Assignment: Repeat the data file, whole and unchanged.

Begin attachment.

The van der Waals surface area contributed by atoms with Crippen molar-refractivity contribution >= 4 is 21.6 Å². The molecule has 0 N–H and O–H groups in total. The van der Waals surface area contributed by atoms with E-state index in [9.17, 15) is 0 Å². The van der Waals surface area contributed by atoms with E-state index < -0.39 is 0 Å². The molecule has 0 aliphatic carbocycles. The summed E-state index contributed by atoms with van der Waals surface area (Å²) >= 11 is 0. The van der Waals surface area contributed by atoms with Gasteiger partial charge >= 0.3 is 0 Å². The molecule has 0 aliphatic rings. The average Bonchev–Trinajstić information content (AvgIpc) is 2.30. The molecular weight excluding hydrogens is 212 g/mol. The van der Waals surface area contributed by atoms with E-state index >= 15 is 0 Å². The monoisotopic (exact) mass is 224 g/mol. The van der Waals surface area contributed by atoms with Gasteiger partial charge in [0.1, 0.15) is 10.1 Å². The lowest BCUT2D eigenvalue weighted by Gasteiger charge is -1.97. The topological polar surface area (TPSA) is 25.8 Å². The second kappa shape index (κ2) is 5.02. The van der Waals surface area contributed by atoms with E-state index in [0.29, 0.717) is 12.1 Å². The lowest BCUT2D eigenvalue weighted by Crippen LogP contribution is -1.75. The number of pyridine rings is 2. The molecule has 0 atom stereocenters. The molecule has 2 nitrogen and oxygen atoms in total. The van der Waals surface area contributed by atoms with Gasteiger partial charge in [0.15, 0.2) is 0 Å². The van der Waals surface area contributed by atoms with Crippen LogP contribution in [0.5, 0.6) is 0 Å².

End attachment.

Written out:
The van der Waals surface area contributed by atoms with Crippen molar-refractivity contribution >= 4 is 21.6 Å². The molecule has 0 N–H and O–H groups in total. The van der Waals surface area contributed by atoms with E-state index in [9.17, 15) is 0 Å². The van der Waals surface area contributed by atoms with E-state index < -0.39 is 0 Å². The molecule has 0 aliphatic carbocycles. The summed E-state index contributed by atoms with van der Waals surface area (Å²) >= 11 is 0. The van der Waals surface area contributed by atoms with Gasteiger partial charge >= 0.3 is 0 Å². The molecule has 0 aliphatic rings. The average Bonchev–Trinajstić information content (AvgIpc) is 2.30. The molecular weight excluding hydrogens is 212 g/mol. The van der Waals surface area contributed by atoms with E-state index >= 15 is 0 Å². The monoisotopic (exact) mass is 224 g/mol. The van der Waals surface area contributed by atoms with Gasteiger partial charge in [0.1, 0.15) is 10.1 Å². The lowest BCUT2D eigenvalue weighted by Gasteiger charge is -1.97. The topological polar surface area (TPSA) is 25.8 Å². The second kappa shape index (κ2) is 5.02. The van der Waals surface area contributed by atoms with E-state index in [0.29, 0.717) is 12.1 Å². The lowest BCUT2D eigenvalue weighted by Crippen LogP contribution is -1.75. The number of pyridine rings is 2. The molecule has 0 atom stereocenters. The molecule has 2 nitrogen and oxygen atoms in total. The van der Waals surface area contributed by atoms with Gasteiger partial charge in [0.15, 0.2) is 0 Å². The van der Waals surface area contributed by atoms with Crippen LogP contribution in [0.5, 0.6) is 0 Å².